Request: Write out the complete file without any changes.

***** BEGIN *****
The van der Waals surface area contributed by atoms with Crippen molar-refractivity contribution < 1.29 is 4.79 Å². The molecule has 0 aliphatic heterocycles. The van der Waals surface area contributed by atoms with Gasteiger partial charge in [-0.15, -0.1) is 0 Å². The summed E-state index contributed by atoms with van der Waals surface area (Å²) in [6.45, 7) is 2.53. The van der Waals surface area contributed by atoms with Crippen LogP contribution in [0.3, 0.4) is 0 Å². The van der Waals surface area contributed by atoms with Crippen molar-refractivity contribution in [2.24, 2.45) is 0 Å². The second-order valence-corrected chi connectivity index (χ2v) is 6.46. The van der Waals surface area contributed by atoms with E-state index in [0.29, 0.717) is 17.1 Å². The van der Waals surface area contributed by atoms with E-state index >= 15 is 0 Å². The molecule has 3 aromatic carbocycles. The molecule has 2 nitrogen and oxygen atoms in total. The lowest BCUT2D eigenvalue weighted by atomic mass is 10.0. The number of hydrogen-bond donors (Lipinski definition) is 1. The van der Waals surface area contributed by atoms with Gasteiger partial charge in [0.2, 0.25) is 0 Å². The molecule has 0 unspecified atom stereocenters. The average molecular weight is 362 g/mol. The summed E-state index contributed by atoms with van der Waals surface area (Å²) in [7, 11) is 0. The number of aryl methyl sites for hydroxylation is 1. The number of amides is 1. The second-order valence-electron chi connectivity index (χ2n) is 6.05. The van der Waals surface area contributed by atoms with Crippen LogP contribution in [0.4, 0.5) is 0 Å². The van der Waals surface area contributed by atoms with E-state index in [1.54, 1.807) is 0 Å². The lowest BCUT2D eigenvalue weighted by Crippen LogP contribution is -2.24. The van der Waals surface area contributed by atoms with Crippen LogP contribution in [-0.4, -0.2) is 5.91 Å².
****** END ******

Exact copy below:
The van der Waals surface area contributed by atoms with Crippen molar-refractivity contribution < 1.29 is 4.79 Å². The molecule has 0 aliphatic heterocycles. The van der Waals surface area contributed by atoms with Gasteiger partial charge in [-0.15, -0.1) is 0 Å². The summed E-state index contributed by atoms with van der Waals surface area (Å²) in [6.45, 7) is 2.53. The van der Waals surface area contributed by atoms with Crippen LogP contribution in [0.3, 0.4) is 0 Å². The van der Waals surface area contributed by atoms with Crippen molar-refractivity contribution in [2.24, 2.45) is 0 Å². The second-order valence-corrected chi connectivity index (χ2v) is 6.46. The van der Waals surface area contributed by atoms with E-state index in [0.29, 0.717) is 17.1 Å². The van der Waals surface area contributed by atoms with E-state index >= 15 is 0 Å². The molecule has 3 aromatic carbocycles. The molecule has 2 nitrogen and oxygen atoms in total. The lowest BCUT2D eigenvalue weighted by atomic mass is 10.0. The number of hydrogen-bond donors (Lipinski definition) is 1. The van der Waals surface area contributed by atoms with Gasteiger partial charge in [0.2, 0.25) is 0 Å². The molecule has 0 unspecified atom stereocenters. The average molecular weight is 362 g/mol. The summed E-state index contributed by atoms with van der Waals surface area (Å²) in [7, 11) is 0. The number of aryl methyl sites for hydroxylation is 1. The number of amides is 1. The second-order valence-electron chi connectivity index (χ2n) is 6.05. The van der Waals surface area contributed by atoms with Crippen LogP contribution in [0.4, 0.5) is 0 Å². The van der Waals surface area contributed by atoms with E-state index in [1.54, 1.807) is 0 Å². The lowest BCUT2D eigenvalue weighted by Crippen LogP contribution is -2.24. The van der Waals surface area contributed by atoms with Crippen LogP contribution in [-0.4, -0.2) is 5.91 Å².